United Conservative leader Jason Kenney campaigns in the Alberta election, in which he took more than 60 seats to win a majority government Tuesday. (Black Press files)

B.C. braces for another round of pipeline battle with Alberta’s Jason Kenney

Premier John Horgan looks to cool dispute that’s heading back to court

With the price of gasoline already at record heights, the B.C. government has more lawyers ready to go as the long-running dispute with Alberta over the Trans Mountain pipeline expansion heats up with the election of Jason Kenney.

Kenney has promised as his first act as premier to use the “turn off the taps” legislation that was passed by outgoing Alberta Premier Rachel Notley but not yet activated. That could mean blocking transport of refined fuels via the pipeline or rail cars, making B.C.’s shortage of gasoline and diesel worse.

B.C. Attorney General David Eby has already tried to have the law declared invalid, as B.C. continues to pursue its own jurisdictional case in an effort to restrict diluted bitumen transport from Alberta to the Pacific coast.

Eby said last week he has a two-part action set to go if Kenney follows through on his threat: an immediate injunction application and then discussions with Alberta to remove what he says is an obviously unconstitutional effort to restrict trade.

Kenney’s United Conservatives rolled to a comfortable majority in the Alberta election Tuesday, and the premier-elect set his sights on opponents of the project, including Horgan and the U.S.-backed environmentalists who have spent millions on court cases and blockades, working with Indigenous opponents in an effort to “land-lock” Alberta oil.

“We’ve had enough of your campaign of defamation and double standards,” Kenney shouted over the cheers of supporters Tuesday night.

READ MORE: Rachel Notley drops B.C. wine ban, says ‘B.C. blinked’

READ MORE: Notley predicts Ottawa will approve pipeline in May

Horgan said he phoned Kenney Wednesday morning to congratulate him, but didn’t attempt to discuss their pipeline dispute.

“Our brief conversation was constructive and focused on issues that matter to both Alberta and British Columbia,” Horgan said. “We agreed to talk about challenges in the days ahead.”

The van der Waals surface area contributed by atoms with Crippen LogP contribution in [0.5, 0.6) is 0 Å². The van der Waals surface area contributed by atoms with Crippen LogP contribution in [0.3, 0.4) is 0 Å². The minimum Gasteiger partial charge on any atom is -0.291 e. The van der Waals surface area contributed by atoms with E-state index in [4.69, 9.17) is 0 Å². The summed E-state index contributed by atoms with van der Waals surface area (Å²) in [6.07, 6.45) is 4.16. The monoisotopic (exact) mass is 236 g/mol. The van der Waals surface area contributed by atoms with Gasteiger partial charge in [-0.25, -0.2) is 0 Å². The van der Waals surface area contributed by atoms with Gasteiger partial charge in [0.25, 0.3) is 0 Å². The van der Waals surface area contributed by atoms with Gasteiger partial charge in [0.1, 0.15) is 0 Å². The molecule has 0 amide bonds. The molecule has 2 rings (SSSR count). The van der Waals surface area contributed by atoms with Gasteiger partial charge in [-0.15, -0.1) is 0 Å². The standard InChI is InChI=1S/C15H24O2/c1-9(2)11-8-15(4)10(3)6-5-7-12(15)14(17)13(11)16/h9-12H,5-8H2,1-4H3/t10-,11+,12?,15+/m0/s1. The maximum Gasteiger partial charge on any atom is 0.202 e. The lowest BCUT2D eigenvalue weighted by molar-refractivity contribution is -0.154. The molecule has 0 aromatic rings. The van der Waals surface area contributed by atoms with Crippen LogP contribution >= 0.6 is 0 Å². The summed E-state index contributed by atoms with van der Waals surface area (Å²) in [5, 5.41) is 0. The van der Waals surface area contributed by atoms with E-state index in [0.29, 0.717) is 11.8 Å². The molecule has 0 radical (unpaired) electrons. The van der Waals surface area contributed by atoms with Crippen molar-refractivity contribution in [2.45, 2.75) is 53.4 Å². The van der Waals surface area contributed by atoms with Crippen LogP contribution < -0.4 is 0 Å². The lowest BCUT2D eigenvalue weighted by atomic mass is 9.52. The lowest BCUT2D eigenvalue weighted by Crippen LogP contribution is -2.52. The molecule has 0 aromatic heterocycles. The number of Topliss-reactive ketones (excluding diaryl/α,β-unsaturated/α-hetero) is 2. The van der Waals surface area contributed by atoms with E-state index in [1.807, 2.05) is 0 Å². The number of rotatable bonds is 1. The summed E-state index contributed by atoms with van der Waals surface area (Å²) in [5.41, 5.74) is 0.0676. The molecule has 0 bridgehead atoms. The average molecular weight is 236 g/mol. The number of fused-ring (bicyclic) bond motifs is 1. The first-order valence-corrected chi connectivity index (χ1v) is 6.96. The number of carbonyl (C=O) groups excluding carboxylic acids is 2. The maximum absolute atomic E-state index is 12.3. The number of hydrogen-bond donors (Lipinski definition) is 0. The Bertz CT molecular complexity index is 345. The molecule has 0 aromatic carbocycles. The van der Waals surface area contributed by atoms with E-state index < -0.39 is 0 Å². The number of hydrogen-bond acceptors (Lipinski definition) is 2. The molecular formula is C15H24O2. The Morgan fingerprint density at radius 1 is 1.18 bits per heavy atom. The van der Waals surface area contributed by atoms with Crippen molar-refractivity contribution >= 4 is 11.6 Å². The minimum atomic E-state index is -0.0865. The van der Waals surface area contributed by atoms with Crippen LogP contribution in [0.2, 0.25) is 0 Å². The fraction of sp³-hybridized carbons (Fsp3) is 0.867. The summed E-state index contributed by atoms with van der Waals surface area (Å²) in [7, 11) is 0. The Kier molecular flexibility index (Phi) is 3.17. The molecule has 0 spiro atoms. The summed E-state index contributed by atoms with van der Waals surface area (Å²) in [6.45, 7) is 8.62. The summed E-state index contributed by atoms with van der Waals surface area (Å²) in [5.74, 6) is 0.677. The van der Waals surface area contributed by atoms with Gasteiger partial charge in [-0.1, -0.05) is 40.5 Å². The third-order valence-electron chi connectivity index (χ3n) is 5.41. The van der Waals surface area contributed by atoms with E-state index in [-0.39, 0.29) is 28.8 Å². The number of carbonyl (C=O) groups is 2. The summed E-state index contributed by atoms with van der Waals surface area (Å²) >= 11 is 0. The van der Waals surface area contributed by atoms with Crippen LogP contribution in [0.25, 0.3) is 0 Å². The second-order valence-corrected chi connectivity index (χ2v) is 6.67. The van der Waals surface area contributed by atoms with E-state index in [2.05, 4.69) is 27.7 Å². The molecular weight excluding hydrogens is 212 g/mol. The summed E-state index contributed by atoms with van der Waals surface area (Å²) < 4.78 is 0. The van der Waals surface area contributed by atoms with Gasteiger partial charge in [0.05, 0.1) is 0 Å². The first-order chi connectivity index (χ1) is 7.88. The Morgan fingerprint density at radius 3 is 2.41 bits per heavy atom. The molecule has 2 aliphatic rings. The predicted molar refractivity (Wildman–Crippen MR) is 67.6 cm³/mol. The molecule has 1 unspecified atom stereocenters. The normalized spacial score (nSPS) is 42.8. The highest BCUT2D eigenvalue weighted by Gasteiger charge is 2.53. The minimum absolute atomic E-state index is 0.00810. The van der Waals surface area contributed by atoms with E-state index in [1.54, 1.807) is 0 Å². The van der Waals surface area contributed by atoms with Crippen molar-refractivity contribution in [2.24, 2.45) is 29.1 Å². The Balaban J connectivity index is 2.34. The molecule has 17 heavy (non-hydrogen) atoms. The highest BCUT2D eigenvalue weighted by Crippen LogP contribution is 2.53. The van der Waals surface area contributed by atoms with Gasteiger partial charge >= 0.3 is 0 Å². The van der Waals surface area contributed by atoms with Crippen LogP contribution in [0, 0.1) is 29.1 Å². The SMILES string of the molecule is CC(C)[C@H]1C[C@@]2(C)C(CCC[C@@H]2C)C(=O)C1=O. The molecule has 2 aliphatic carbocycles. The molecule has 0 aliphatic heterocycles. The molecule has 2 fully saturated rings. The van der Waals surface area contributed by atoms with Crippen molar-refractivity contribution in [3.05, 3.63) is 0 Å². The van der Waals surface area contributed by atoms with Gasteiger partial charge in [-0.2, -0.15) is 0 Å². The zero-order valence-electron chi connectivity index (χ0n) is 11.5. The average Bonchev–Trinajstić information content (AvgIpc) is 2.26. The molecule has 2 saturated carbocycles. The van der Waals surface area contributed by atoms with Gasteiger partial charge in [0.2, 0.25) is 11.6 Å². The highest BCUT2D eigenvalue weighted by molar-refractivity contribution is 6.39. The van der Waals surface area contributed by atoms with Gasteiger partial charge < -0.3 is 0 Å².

Horgan has downplayed the imminent arrival of Kenney, noting that he disagreed with his fellow New Democrat Notley and with other premiers who are opposed to carbon taxes on fuel. He refused to be drawn into the heated rhetoric of the campaign, where Notley and Kenney tried to outdo each other with vows to get the pipeline expansion built.

“Whoever they choose to run their government is someone that I’m going to to have to work with, and I look forward to that,” Horgan said as the B.C. legislature began its Easter break Thursday.

While he describes her as a friend, Notley proved a fierce opponent for Horgan, briefly blocking shipments of B.C. wine to Alberta and ending talks for increased electricity transmission from B.C. The wine ban was dropped after the B.C. government decided to file a reference case on crude oil regulation, rather than seek restrictions.


@tomfletcherbc
tfletcher@blackpress.ca

Like us on Facebook and follow us on Twitter.

BC legislature

Get local stories you won't find anywhere else right to your inbox.
Sign up here

Just Posted

QUIZ: How much do you know about British Columbia?

On this B.C. Day long weekend, put your knowledge of our province to the test

Pipeline camp liquor license gets second public hearing

“We really didn’t hear from enough people and we didn’t have the full spectrum of information.”

No new COVID-19 cases for the first time in weeks: Interior Health

Hospitalization also down to zero across the region

Chase RCMP seek information for decade-long missing person investigation

Shayne Murray Robinson’s truck was found abandoned by the Barriere RCMP detachment in 2010

Back in Time

Historical Perspective

B.C. doctors, dentists call on province for mandatory mask rule

Open letter says masks should be worn in indoor public spaces, public transportation or in crowds

Dwindling B.C. bamboo supply leaves Calgary Zoo biologists worried about pandas

Zoo has been trying to send pandas back to China since May

Facebook launches its new TikTok clone, Instagram Reels

Facebook has a long tradition of cloning competitive services

B.C. Appeal Court prevents Victoria woman from using the term ‘death midwife’ in her job

Pashta MaryMoon claimed she had been providing “death-care services” for more than 40 years

‘We all have anxieties’: B.C.’s top doctor addresses return-to-school fears amid COVID-19

Dr. Bonnie Henry promises school restart plan safe for B.C. kids

Abbotsford mom worried about her two kids in Beirut following explosion

Shelley Beyak’s children were abducted by their dad in 2018

Young Canadians, hospitality workers bear the brunt of mental strain in 2020: report

A study by Morneau Shepell points to economic uncertainty in the pandemic as the cause for angst

Health Canada recalling more than 50 hand sanitizers in evolving list

Organization says to stop using products listed, and to consult a health-care professional

Most Read